Robert Wagner, director of UMaine’s School of Forestry Resources, is available to discuss the upcoming 50th anniversary of the McIntire-Stennis Cooperative Forestry Act of 1962, which provided the largest investment in forestry research and graduate education in U.S. history. McIntire-Stennis (M-S) has provided base funding for five decades to create and strengthen research and training capacity in forestry at state-supported colleges and universities.
U.S. Rep. Mike Michaud of Maine with Rep. Gregg Harper of Mississippi introduced on Wednesday, Sept. 19, a resolution in the House of Representatives to mark the anniversary, which is Oct. 10.
The McIntire-Stennis Act was named for Rep. Clifford G. McIntire of Maine and Sen. John C. Stennis of Mississippi, who introduced the act in Congress.
The idea for M-S was developed on the UMaine campus around 1960, when then-School of Forestry Director Al Nutting met with McIntire about the low level of support in the U.S. for forestry research compared to support for agriculture research. They developed the idea of a separate source of federal funding for forestry research across the country. Following those meetings, McIntire gained the support of Stennis to be the sponsor in the U.S. Senate.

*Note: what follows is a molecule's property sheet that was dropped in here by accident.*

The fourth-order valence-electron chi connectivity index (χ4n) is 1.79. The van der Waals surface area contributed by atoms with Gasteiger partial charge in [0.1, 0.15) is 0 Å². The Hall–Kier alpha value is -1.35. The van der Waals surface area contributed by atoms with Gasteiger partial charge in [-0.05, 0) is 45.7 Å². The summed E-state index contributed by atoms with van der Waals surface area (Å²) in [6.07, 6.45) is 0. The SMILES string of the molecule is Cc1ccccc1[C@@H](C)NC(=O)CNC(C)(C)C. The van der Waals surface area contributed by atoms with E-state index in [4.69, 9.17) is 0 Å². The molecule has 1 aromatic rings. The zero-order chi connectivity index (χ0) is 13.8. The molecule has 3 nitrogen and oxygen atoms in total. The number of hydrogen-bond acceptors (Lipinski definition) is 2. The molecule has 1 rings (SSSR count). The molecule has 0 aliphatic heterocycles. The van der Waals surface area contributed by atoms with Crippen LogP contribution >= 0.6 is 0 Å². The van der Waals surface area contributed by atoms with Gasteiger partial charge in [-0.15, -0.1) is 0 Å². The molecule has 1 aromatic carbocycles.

M-S funding provided by the federal government leverages matching funds from the states using a formula. Since the start of the M-S program, UMaine has received $19.6 million in federal funding and the State of Maine has matched it with another $82 million for a total investment of more than $101 million. M-S funding has supported UMaine forestry faculty research since that time, and it is responsible for having produced 447 masters of science and 131 Ph.D. degrees in forestry and wildlife since the start of the program.